How Off-The-Plan Property Marketing Is Rapidly Changing As The Target Market Shifts From Investors To Local Owner-Occupiers.
Kitchen CGI for the HEDGELEY HOUSE marketing campaign by Scharp
New laws in Victoria are set to abolish stamp duty savings for off-the-plan property – with exceptions for first home buyers – from July 1st, 2017.
The Victorian government is also proposing a ‘vacant property tax’ for residential properties left vacant for over six months.
In NSW, the government is getting on board by considering laws to restrict the overseas investor market. So Sydney could follow suit with Melbourne by potentially seeing the same shift in target market from investor to owner-occupier.
Malcolm Schapel, Managing Director of property marketing studio Scharp, has been in the game long enough to note the changing trends in the industry. Malcolm started Scharp in 1999 and has steadily grown the business into one of the market leaders with studios in Melbourne and Sydney.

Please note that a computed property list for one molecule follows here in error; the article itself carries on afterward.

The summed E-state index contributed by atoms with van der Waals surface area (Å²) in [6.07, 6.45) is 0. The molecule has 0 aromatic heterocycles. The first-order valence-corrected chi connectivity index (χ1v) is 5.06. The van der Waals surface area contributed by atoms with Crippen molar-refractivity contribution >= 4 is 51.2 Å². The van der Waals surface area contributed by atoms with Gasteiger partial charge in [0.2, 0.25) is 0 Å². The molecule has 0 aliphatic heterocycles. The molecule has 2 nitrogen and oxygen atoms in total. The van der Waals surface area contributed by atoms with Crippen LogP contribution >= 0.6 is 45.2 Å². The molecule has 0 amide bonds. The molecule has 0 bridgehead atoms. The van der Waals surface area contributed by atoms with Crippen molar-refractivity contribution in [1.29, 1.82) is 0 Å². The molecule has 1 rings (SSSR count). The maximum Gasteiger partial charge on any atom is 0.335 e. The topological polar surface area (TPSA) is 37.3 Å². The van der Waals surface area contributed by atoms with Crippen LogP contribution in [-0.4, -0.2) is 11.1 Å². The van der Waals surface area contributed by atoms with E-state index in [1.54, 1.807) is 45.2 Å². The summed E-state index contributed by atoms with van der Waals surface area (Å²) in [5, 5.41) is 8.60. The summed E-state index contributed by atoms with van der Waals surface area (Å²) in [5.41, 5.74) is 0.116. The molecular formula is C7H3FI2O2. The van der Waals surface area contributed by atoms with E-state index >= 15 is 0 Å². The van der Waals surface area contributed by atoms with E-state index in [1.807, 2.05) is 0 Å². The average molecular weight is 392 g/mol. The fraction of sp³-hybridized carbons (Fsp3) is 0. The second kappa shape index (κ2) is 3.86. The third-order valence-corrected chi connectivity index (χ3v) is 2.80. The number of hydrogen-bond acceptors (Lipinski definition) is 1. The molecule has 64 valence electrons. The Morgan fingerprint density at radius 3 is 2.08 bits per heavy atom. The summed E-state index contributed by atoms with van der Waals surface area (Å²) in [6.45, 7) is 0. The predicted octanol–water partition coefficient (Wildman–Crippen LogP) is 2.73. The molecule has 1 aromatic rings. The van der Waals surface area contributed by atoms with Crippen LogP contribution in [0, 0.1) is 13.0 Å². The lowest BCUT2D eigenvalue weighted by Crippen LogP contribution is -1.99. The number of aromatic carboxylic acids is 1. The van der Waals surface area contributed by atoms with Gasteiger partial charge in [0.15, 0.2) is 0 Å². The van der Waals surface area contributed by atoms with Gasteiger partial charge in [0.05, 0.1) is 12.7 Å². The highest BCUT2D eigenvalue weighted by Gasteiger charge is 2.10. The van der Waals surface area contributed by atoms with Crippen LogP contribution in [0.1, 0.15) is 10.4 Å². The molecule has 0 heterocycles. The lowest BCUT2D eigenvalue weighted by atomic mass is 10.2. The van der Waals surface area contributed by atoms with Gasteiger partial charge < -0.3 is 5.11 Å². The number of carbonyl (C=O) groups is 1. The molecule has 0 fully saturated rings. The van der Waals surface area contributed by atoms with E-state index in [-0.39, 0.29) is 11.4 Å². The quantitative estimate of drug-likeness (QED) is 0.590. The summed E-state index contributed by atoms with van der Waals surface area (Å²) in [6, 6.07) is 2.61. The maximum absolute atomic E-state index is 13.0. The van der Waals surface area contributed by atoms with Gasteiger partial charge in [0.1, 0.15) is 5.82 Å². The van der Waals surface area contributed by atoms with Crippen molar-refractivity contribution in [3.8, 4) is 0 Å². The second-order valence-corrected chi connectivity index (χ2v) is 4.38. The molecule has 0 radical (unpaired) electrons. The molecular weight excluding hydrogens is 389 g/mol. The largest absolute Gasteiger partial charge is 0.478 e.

“Sales of off-the-plan apartments in Melbourne are rapidly changing from an investor focused market to a local owner-occupier market,” says Schapel. We are seeing a new shift in planning laws and government policy that is making it difficult for property investment to stack up.
“All this change makes property developers very nervous about upcoming sales of off-the-plan apartments, even though there is still a housing shortage.”
Touchscreen Display for WESTSIDE marketing campaign by Scharp
How does this affect the future of the off-the-plan multi-residential market?
Our experience in Melbourne over the last year is one of developers changing their residential proposals to target local owner-occupiers. Apartments now are designed with larger floor areas, upmarket finishes and specifications to suit the owner-occupier.
You have a situation where young professional couples or small families often can’t afford the increasing cost of house prices. They are looking towards apartments as the cheaper alternative to a first home. We also see empty nesters cashing in their valuable family homes and downsizing to apartments or townhouses for easy maintenance living.